Thursday, July 3, 2014

Book Review: Landline, by Rainbow Rowell

Title: Landline
Author: Rainbow Rowell
Publisher: St. Martin's Press
Publication Date: July 8, 2014
Read: June 2014
Where It Came From: BEA
Genre: General fiction
Rating: 4.5 Metallica T-Shirts

The Quick and Dirty:

Landline is a perfect beach read, a novel that is gripping, affecting, and page-turning. This isn’t a surprise, seeing that it is written by Rainbow Rowell, whose 2013 YA releases proved she has a style that is easy-to-read and content that is equally funny and tender. In Landline Rowell takes her skill at focusing on the little moments of relationships—dialogue that has ellipses from awkwardness, half smiles, hand holding, and where eyes are looking—and seamlessly applies it to a 17-year relationship from its first date to a time when there are children and careers to balance.

The Wordy Version:

When Georgie McCool gets an opportunity to pitch her dream show, she has to cancel her family Christmas plans to get scripts written by their deadline. Her husband, Neal, says he understands her need to work through the holiday, but takes their two young daughters to his mother’s home in Nebraska for the week, and then never picks up his cell phone when Georgie calls. Panicking because she hasn’t spent more than a day without talking to Neal in 15 years, Georgie resorts to dialing her mother-in-law’s landline from her own mother’s house phone, and Neal comes on the line.

It takes only a few conversations for Georgie to realize that she’s not talking to her husband Neal, but to her college boyfriend Neal, a younger, perhaps more affectionate version of himself with dreams for the future that she knows he won’t realize once he marries her. As Georgie becomes useless at work, she talks longer and longer with Neal of her past, trying to figure out if she should encourage him to break up with her before he ruins her life, and simultaneously desperate to heal her relationship with her husband.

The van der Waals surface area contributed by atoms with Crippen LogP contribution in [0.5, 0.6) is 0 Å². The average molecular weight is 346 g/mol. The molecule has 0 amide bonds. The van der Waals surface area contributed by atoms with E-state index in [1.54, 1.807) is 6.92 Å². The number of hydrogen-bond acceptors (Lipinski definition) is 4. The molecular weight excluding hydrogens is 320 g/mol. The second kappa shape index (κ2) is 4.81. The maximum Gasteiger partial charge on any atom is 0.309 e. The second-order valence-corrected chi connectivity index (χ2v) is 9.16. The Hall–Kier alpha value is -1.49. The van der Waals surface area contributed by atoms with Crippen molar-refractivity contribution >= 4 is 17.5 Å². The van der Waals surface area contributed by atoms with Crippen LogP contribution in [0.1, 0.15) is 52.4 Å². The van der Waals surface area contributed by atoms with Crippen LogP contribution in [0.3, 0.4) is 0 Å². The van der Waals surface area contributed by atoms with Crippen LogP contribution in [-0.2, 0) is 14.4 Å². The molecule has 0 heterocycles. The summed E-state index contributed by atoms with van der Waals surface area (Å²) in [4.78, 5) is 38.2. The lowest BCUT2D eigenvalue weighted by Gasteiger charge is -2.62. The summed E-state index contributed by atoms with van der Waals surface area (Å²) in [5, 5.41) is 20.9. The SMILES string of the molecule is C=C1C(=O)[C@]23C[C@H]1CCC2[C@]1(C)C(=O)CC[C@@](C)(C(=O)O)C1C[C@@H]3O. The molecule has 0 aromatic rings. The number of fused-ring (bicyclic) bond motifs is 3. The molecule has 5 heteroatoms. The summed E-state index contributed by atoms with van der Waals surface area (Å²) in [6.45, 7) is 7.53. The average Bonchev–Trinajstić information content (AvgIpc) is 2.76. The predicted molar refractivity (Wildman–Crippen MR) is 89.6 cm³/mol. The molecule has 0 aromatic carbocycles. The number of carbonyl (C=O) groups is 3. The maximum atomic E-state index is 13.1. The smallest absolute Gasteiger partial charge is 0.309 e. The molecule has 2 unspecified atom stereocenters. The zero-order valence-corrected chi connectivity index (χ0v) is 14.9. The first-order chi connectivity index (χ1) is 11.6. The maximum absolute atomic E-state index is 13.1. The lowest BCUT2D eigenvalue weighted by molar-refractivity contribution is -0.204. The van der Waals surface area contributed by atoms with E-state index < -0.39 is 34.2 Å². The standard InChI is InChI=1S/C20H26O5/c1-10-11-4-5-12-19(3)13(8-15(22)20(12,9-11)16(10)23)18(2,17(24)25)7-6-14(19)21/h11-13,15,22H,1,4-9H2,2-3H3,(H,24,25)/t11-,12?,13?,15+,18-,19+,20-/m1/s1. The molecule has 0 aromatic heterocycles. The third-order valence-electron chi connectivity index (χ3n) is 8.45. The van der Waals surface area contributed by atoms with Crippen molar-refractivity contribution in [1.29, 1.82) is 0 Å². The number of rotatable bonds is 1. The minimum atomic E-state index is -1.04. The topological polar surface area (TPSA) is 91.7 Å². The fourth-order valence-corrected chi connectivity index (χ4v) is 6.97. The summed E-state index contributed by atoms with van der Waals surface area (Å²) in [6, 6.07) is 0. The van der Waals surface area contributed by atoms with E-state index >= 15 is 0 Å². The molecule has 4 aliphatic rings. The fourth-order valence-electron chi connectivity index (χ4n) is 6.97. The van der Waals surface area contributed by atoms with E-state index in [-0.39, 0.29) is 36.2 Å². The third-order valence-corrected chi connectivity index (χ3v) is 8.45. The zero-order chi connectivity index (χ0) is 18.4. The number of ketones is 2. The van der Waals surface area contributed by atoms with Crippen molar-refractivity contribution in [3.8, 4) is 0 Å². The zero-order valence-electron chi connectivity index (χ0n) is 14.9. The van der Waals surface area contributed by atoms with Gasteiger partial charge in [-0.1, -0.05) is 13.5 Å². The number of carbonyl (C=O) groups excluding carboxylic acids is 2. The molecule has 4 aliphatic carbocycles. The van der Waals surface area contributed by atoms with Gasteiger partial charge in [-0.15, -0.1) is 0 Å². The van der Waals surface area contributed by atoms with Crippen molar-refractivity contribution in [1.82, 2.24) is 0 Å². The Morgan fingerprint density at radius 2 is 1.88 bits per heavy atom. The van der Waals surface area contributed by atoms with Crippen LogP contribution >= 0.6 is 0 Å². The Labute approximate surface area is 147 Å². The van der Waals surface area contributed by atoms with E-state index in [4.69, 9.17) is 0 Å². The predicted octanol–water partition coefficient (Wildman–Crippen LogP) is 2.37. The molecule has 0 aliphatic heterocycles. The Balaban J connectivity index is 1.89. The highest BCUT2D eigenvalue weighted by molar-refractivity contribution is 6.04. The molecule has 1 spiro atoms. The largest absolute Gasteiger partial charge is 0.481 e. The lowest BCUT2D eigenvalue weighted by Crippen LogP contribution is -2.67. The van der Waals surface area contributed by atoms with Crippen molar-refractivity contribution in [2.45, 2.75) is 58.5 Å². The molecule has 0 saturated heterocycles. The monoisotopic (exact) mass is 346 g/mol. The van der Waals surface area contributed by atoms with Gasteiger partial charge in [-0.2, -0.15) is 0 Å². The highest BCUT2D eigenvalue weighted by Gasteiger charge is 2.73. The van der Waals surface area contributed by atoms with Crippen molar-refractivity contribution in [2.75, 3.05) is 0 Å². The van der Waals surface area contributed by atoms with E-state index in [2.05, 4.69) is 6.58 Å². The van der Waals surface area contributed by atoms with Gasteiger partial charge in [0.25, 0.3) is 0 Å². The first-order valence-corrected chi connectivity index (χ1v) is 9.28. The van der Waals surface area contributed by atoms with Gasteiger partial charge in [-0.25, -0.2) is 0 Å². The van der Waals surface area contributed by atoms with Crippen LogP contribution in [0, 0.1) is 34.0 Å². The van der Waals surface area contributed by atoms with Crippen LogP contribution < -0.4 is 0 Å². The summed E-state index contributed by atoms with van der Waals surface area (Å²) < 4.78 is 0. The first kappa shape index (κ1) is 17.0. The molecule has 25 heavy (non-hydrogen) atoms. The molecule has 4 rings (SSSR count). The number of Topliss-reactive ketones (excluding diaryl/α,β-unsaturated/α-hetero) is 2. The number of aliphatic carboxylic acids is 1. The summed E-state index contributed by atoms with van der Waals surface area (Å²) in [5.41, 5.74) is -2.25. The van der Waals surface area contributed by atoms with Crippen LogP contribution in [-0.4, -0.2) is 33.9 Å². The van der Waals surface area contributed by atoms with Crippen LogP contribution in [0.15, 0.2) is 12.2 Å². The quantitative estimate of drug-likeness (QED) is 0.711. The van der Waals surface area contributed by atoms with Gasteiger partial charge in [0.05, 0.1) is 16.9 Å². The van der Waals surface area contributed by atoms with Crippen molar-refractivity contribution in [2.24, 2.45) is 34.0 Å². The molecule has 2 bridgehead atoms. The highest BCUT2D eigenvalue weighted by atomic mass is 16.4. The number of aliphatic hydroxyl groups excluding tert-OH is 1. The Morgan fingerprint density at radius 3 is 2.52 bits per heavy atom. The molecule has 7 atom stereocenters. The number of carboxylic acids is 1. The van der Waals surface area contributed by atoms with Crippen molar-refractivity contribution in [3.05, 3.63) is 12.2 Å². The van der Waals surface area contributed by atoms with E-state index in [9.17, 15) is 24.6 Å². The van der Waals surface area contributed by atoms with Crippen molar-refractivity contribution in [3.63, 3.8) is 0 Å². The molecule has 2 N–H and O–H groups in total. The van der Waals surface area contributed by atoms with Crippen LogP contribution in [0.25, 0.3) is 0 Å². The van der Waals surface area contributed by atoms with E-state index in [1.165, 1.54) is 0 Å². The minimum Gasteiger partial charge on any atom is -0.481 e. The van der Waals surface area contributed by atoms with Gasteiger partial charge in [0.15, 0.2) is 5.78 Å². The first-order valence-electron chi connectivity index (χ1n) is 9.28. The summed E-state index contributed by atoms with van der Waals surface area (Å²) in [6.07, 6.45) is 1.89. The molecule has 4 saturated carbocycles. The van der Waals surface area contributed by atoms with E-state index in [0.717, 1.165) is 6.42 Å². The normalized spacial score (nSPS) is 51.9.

I could absolutely see why Georgie is so torn about whether love means encouraging Neal to choose a Georgie-less direction for his life. Neal is amazing: he’s patient, accepting, encouraging, self-sacrificing, creative, funny, honorable. When Georgie realizes that he’s also been miserable for years, she thinks that she has gotten far more from their relationship than she’s given to Neal in return. I love that Georgie, even while listening to her mother claim that the marriage is over, has no regrets for herself in the marriage. I love that she loves Neal the way he deserves based on the scenes we see of him. I love that there was another romantic direction she could have gone as a college student or recent alum, and she doesn’t really pause to believe that that would have been a good idea. But mostly I love Neal.

I’ve already listed adjectives that describe Neal in the most flattering of terms, so it may seem redundant to dwell on how great he is here. But Neal was more swoon-worthy than any hero of a romance novel, and I’m not sure how you’ll believe me if I don’t keep saying it. Young Neal is the guy I wish I had met in college. He goes to a party he knows he won’t like just so he can talk to Georgie. He banters. He’s solid and appreciates Georgie’s dreams. He talks to Georgie on the phone for hours. Furthermore Neal is the husband I dream of having. He’s a stay-at-home dad who lets his preschooler pretend to be a cat to the point that there is a bowl of milk on the floor for her. He cooks kale for dinner. He paints murals on all their west-facing walls. I’m totally in love with him.

And I’m basically in love with Rainbow Rowell too, because it takes skill to make characters seem perfect and yet human (in Neal fairness, Neal does give Georgie the silent treatment, and he sulks at parties), and even more skill to make me willing to relinquish my dream husband to the character he actually married. Plus she manages to make her books almost impossible to put down. Yet another thing to love.

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